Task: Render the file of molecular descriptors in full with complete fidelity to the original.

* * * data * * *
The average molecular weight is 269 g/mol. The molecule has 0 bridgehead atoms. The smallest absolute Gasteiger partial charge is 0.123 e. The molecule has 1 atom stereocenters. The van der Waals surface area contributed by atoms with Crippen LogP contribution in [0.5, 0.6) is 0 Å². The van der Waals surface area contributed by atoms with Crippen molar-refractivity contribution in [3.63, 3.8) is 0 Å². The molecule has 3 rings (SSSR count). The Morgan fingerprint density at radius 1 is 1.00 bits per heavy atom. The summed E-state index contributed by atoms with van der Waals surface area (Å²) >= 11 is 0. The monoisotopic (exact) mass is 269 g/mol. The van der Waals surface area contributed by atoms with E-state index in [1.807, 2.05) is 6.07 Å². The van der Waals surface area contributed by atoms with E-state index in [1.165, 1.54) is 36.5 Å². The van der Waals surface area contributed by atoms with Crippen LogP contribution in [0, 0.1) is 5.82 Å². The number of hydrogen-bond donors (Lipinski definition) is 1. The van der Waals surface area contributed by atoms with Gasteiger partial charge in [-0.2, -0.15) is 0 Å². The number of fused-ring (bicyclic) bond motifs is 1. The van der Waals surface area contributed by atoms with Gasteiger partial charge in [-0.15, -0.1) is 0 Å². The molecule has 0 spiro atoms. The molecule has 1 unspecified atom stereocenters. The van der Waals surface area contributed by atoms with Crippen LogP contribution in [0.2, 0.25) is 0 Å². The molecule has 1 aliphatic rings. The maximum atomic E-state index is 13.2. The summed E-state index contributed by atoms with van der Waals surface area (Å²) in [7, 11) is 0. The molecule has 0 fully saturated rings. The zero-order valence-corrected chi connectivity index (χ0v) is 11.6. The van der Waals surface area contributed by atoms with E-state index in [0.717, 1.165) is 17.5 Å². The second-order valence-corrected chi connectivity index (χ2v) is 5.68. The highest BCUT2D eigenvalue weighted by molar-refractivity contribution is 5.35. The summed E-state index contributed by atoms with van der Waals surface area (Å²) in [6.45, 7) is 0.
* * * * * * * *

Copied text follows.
The average molecular weight is 269 g/mol. The molecule has 0 bridgehead atoms. The smallest absolute Gasteiger partial charge is 0.123 e. The molecule has 1 atom stereocenters. The van der Waals surface area contributed by atoms with Crippen LogP contribution in [0.5, 0.6) is 0 Å². The van der Waals surface area contributed by atoms with Crippen molar-refractivity contribution in [3.63, 3.8) is 0 Å². The molecule has 3 rings (SSSR count). The Morgan fingerprint density at radius 1 is 1.00 bits per heavy atom. The summed E-state index contributed by atoms with van der Waals surface area (Å²) >= 11 is 0. The monoisotopic (exact) mass is 269 g/mol. The van der Waals surface area contributed by atoms with E-state index in [1.807, 2.05) is 6.07 Å². The van der Waals surface area contributed by atoms with E-state index in [1.165, 1.54) is 36.5 Å². The van der Waals surface area contributed by atoms with Crippen LogP contribution in [0, 0.1) is 5.82 Å². The number of hydrogen-bond donors (Lipinski definition) is 1. The van der Waals surface area contributed by atoms with Gasteiger partial charge in [-0.2, -0.15) is 0 Å². The number of fused-ring (bicyclic) bond motifs is 1. The van der Waals surface area contributed by atoms with Gasteiger partial charge in [-0.15, -0.1) is 0 Å². The molecule has 0 spiro atoms. The molecule has 1 unspecified atom stereocenters. The van der Waals surface area contributed by atoms with Crippen LogP contribution in [0.2, 0.25) is 0 Å². The molecule has 1 aliphatic rings. The maximum atomic E-state index is 13.2. The summed E-state index contributed by atoms with van der Waals surface area (Å²) in [7, 11) is 0. The molecule has 0 fully saturated rings. The zero-order valence-corrected chi connectivity index (χ0v) is 11.6. The van der Waals surface area contributed by atoms with E-state index in [0.717, 1.165) is 17.5 Å². The second-order valence-corrected chi connectivity index (χ2v) is 5.68. The highest BCUT2D eigenvalue weighted by molar-refractivity contribution is 5.35. The summed E-state index contributed by atoms with van der Waals surface area (Å²) in [6.45, 7) is 0.